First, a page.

Category: Adult Anxiety

PS2- #A26 - The Role of Interpersonal Dysfunction in the Relationship Between Perfectionism and Pathological Worry

Friday, Nov 17
9:45 AM – 10:45 AM
Location: Indigo Ballroom CDGH, Level 2, Indigo Level

Keywords: Adult Anxiety | Social Relationships | Worry

High levels of perfectionism are strongly related to emotional distress disorders. Recent research has begun to focus specifically on pathological worry, a defining feature of generalized anxiety disorder (GAD). Perfectionism has been identified as a predictor of worry in both non-clinical and clinical samples (e.g., Handley et al., 2014). Despite increased attention to perfectionism and worry, researchers have yet to examine the mechanisms underlying the relation between perfectionism and worry. Interpersonal problems may serve as a link explaining this connection. Interpersonal dysfunction is conceptualized as a transdiagnostic feature across mood and anxiety pathology, with problems in unassertiveness and overnurturance linked with worry and distress regarding social relationships (e.g, Erickson et al., 2016; Viana et al., 2013). Perfectionism is also associated with greater interpersonal dysfunction, specifically problems with hostility, dominance, social avoidance, vindictiveness, submissiveness and overnurturance (e.g., Hill et al., 1997; Slaney et al., 2006; Rice et al., 2015; Nepon et al., 2011). Given these findings, the present study examined whether interpersonal dysfunction, as measured by the Inventory of Interpersonal Problems Short Circumplex form, explained the relation between perfectionism, as captured by the Perfectionistic Self-Presentation Inventory, and worry, as assessed by the Penn State Worry Questionnaire-5, in a large community sample of adults (N = 419; M age = 39.9, SD = 12.9; 67.1% female). The four main interpersonal dysfunction subscales (i.e., cold, overly nurturant, nonassertive, domineering) were examined in a structural equation modeling framework. Model fit was adequate for the direct and indirect structural models. Perfectionism was directly related to Worry before the interpersonal dimensions were included in the model (β= 0.60, p < .001). Perfectionism was directly related to Worry even after accounting for interpersonal dysfunction (β = 0.33, p < .001). Of the four interpersonal problem dimensions, only Overnurturance explained significant amounts of the relation between Perfectionism and Worry (β = 0.24, 95% CI [.13, .36]). Results suggest that problems with excessive interpersonal warmth may account for the relation between perfectionism and worry. Future research should develop and tailor interventions to directly target the overnurturance dimension interpersonal problems for worry in individuals exhibiting high levels of perfectionism.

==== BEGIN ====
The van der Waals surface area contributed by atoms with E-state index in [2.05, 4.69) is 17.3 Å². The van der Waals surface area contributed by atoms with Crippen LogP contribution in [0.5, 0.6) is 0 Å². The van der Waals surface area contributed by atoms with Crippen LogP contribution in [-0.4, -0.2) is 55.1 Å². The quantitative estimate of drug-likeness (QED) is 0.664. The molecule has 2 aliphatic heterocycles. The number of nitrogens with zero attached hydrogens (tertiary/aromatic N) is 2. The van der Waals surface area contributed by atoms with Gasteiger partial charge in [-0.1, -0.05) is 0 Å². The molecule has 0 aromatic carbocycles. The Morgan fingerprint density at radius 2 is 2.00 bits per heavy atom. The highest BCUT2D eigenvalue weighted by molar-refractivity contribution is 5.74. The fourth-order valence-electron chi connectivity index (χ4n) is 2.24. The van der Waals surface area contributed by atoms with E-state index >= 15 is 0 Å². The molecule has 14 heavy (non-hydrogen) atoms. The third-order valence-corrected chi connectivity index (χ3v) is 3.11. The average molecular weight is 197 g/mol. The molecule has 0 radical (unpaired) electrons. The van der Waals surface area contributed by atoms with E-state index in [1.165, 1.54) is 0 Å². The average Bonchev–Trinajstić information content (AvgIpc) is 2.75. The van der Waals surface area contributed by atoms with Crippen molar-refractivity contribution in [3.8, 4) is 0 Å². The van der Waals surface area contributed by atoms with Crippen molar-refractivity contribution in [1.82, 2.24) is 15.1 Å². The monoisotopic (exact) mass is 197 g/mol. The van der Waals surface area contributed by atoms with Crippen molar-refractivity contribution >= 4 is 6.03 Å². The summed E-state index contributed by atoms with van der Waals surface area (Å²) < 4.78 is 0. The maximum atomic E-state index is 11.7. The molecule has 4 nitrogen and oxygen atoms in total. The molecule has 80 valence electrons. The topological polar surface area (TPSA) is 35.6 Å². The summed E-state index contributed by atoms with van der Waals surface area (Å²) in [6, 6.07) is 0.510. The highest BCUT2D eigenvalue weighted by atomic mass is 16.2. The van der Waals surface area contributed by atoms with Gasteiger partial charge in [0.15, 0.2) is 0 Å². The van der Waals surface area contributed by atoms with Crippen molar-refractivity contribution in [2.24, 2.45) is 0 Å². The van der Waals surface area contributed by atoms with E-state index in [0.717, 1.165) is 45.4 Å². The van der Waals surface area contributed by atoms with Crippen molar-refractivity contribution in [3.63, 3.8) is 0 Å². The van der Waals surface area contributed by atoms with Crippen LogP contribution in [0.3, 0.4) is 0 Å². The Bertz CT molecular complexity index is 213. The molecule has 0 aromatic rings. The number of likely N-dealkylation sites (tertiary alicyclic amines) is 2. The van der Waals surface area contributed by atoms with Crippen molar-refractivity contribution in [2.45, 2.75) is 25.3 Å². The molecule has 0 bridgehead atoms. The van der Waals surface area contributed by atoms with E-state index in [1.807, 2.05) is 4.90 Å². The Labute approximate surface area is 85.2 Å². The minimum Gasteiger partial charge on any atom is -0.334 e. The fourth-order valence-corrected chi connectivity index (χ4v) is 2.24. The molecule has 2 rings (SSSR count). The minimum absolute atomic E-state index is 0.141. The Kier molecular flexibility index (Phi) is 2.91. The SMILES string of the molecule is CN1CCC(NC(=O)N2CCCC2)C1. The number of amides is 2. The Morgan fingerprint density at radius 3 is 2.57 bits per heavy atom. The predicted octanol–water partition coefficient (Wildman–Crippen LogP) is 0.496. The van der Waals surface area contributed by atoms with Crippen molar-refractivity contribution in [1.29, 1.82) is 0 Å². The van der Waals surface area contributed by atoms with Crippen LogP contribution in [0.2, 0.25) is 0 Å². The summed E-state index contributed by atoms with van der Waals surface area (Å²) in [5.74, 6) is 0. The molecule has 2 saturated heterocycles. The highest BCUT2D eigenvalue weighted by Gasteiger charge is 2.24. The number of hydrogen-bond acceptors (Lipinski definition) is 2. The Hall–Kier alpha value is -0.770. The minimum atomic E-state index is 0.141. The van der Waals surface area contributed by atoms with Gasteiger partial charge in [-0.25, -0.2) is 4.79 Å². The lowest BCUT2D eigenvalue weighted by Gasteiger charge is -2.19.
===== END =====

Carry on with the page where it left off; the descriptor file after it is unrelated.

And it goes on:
Danielle Cooper

Doctoral Candidate in Clinical Psychology
Ohio University
Columbus, Ohio

Kevin G. Saulnier

Graduate Student
Ohio University
Athens, Ohio

Nicholas P. Allan

Assistant Professor
Ohio University